The Academic Service Center (ASC) has been impacting the lives of NDSCS students since its founding in 1972, 50 years ago. Though the name was changed from Learning Skills Center (LSC) to the Academic Services Center, the student-focused mission has always included helping students develop mathematics skills, reading comprehension and critical thinking proficiency, and to better prepare their writing skills for college-level composition.
Four visionary teachers have led the ASC in the last 50 years. The department was started by René Moen with support from President Blikre and the North Dakota State Board of Vocational Education. Moen was the coordinator from 1972-2000. Bunnie Johnson took the lead from 2000-2003. Maria Kaduc was named the center’s director in 2003 and remained until her retirement in 2020. Currently, Kara Gruenberg is the department chair.
From its inception, there was help for students in the English 100 class – Developmental Reading, which began at NDSCS in 1967. The purpose of the developmental reading course was to improve general reading proficiency, increase accuracy of comprehension and achieve some flexibility of reading rate. In addition, there were tutoring and individualized self-improvement classes in reading, writing, math, and basic study skills.
Academic Service Center highlights:
- In 1984, the Learning Skills Center started offering additional classes such as Effective Listening, Speed Reading, and Spelling Improvement.
- In 1992, NDSCS switched from the quarter system to semesters and the class offerings for LSC increased significantly and included services such as additional tutoring, testing accommodations, increasing personal computer skills, working with ELL students, and even teaching small group math classes to employees of 3M. They offered 20 different courses expanding on medical and technical vocabulary, computer prep, Pre-Algebra and Pre-Trigonometry.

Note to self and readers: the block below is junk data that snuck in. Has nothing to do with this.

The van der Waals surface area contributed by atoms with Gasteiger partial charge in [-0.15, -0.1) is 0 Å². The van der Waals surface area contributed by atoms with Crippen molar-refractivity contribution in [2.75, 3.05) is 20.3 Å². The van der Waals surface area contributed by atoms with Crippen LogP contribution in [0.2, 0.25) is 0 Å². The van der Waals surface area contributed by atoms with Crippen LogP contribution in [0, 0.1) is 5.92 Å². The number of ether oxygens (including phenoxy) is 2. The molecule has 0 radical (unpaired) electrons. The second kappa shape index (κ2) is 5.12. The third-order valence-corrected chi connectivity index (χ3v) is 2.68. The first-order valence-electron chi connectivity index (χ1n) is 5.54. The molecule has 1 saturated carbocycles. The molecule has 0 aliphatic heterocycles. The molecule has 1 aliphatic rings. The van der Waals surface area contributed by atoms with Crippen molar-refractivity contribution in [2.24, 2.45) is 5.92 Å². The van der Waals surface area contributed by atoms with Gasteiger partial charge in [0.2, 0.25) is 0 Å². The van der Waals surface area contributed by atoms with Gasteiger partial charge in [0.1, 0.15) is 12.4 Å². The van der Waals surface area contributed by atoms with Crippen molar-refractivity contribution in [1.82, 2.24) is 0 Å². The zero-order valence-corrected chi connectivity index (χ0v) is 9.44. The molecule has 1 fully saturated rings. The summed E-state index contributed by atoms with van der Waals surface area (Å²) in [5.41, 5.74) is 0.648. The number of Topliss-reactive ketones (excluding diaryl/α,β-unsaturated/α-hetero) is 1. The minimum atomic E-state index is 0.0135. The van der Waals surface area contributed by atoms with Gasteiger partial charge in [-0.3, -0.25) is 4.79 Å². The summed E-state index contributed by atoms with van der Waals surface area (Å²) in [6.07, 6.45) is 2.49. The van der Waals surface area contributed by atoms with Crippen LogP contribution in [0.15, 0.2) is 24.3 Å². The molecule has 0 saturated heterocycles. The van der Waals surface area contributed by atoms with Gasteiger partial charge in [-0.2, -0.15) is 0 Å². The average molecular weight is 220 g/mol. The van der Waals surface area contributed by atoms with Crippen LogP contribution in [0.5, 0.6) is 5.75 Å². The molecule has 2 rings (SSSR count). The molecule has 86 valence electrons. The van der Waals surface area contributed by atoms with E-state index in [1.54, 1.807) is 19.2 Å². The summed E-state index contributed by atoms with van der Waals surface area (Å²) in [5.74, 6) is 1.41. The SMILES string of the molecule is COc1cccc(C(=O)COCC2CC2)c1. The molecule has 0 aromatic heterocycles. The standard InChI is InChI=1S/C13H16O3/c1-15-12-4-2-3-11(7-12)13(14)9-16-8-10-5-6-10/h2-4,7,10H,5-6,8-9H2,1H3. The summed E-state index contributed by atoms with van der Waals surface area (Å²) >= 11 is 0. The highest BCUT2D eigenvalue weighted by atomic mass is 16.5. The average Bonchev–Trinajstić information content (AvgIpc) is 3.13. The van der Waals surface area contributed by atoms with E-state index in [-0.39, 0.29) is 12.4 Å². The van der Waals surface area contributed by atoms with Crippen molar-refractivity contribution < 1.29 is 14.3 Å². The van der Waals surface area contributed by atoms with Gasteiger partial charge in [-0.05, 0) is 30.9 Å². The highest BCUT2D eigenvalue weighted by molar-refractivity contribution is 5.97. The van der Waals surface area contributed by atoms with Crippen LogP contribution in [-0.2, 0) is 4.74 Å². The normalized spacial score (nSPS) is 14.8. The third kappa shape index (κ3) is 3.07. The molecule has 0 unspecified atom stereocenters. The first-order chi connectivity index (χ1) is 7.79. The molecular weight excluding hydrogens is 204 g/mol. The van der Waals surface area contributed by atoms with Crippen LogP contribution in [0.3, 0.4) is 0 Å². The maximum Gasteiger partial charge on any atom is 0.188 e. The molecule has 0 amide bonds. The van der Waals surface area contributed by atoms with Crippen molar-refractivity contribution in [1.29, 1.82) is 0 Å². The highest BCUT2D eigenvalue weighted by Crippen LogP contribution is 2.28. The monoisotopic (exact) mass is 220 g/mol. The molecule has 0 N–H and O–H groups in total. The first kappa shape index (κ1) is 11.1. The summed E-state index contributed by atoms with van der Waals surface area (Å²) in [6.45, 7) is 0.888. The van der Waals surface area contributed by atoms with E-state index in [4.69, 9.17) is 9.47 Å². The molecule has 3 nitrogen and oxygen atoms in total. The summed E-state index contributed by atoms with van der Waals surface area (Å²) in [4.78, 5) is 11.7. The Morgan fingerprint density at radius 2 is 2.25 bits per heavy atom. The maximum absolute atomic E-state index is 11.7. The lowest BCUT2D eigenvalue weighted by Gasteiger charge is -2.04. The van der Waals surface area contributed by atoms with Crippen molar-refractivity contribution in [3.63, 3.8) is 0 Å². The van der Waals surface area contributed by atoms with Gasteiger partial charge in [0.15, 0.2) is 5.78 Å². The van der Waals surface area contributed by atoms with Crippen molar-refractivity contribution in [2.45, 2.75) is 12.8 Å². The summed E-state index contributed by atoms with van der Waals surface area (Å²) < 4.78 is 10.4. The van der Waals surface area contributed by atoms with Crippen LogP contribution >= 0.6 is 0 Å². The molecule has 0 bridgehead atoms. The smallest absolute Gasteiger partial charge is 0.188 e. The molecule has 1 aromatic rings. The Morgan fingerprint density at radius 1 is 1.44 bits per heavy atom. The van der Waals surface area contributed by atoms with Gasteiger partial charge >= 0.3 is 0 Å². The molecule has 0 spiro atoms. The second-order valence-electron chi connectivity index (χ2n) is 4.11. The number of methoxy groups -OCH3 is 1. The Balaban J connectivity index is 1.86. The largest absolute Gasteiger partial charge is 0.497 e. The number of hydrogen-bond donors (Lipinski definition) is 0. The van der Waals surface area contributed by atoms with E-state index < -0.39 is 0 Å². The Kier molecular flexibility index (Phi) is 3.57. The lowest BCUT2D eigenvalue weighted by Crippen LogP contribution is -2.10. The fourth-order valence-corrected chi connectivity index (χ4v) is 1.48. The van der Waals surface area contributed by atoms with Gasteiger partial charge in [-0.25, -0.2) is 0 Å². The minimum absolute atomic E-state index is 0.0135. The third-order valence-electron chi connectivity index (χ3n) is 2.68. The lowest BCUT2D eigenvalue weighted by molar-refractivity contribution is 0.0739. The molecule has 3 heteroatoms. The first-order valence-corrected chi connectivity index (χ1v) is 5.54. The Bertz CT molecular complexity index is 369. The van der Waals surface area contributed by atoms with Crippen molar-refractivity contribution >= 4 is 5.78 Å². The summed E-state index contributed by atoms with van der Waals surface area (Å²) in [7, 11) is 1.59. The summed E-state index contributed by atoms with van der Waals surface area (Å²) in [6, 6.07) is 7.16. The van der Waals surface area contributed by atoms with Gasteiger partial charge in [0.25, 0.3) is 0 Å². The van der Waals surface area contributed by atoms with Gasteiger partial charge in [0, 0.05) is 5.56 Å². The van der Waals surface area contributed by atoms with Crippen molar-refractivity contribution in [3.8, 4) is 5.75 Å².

- In 1997, the name was changed from the Learning Skills Center to the Academic Services Center and the course offerings continued to grow. Twenty-six different courses were offered at that time and there were eleven full-time employees.
- In 2013, the ASC was placed under Student Affairs division.
- In 2018, the administration decided to split up the department. The faculty of the ASC moved back to the Academic Affairs division and staff members who were a part of tutoring and testing remained in the Student Success area under Student Affairs.
- Currently, the ASC is an academic department with six full-time faculty members and two adjunct instructors who serve both the Wahpeton and Fargo locations. Nine developmental courses in the areas of reading, writing and math are offered.
The Learning Skills Center/Academic Services Center continues to thrive at NDSCS and has been recognized in the state, region, and nation for its work in developmental education. The department received the North Dakota Career and Technical Directors Award of Excellence in 1994, 2009 and 2019. The ASC received advanced certification for our developmental coursework from the National Association of Developmental Education between 2010-2017. Several instructors have received excellence in teaching, Catbacker/Wildcat of the Year, and other awards at both NDSCS and state levels.
Despite all the changes, the mission has stayed the same through the 50 years it has served students. The Academic Services Center (ASC) is committed to ensuring everyone has the opportunity to learn and is dedicated to increasing student retention by helping students enhance their academic abilities, discover their personal strengths, and develop career-ready skills for their future.
The number of students that have been served, inspired, and influenced along the way is immeasurable. We are so excited for them when they contact us to tell their latest achievements. Their continued communication is a testament to the impact the ASC has had on their lives. It has been a great fifty years and with the dedication of faculty and the impact of our services, the department will keep growing and changing to meet the needs of students for at least 50 more years.